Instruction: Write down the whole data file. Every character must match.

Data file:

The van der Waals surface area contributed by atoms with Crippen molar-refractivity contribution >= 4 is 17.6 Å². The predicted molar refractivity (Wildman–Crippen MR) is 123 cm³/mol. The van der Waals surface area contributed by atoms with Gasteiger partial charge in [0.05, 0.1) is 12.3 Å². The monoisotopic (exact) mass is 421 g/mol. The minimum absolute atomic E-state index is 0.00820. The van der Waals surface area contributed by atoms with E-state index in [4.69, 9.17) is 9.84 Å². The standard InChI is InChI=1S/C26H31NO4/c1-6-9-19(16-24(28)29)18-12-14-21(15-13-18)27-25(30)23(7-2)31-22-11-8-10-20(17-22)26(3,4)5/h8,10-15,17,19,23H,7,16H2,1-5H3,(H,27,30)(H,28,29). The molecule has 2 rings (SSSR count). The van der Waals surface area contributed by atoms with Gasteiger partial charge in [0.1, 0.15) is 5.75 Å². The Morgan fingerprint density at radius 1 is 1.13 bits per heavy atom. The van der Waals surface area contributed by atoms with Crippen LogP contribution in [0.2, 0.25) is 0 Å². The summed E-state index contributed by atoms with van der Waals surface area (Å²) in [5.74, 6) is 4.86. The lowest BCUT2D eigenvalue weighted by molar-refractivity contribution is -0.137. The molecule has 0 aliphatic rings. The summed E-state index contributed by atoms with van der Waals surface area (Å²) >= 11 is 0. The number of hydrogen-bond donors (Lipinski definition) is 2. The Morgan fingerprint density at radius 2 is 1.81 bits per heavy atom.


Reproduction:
The van der Waals surface area contributed by atoms with Crippen molar-refractivity contribution >= 4 is 17.6 Å². The predicted molar refractivity (Wildman–Crippen MR) is 123 cm³/mol. The van der Waals surface area contributed by atoms with Gasteiger partial charge in [0.05, 0.1) is 12.3 Å². The monoisotopic (exact) mass is 421 g/mol. The minimum absolute atomic E-state index is 0.00820. The van der Waals surface area contributed by atoms with E-state index in [4.69, 9.17) is 9.84 Å². The standard InChI is InChI=1S/C26H31NO4/c1-6-9-19(16-24(28)29)18-12-14-21(15-13-18)27-25(30)23(7-2)31-22-11-8-10-20(17-22)26(3,4)5/h8,10-15,17,19,23H,7,16H2,1-5H3,(H,27,30)(H,28,29). The molecule has 2 rings (SSSR count). The van der Waals surface area contributed by atoms with Gasteiger partial charge in [0.1, 0.15) is 5.75 Å². The Morgan fingerprint density at radius 1 is 1.13 bits per heavy atom. The van der Waals surface area contributed by atoms with Crippen LogP contribution in [0.2, 0.25) is 0 Å². The summed E-state index contributed by atoms with van der Waals surface area (Å²) in [5.74, 6) is 4.86. The lowest BCUT2D eigenvalue weighted by molar-refractivity contribution is -0.137. The molecule has 0 aliphatic rings. The summed E-state index contributed by atoms with van der Waals surface area (Å²) >= 11 is 0. The number of hydrogen-bond donors (Lipinski definition) is 2. The Morgan fingerprint density at radius 2 is 1.81 bits per heavy atom.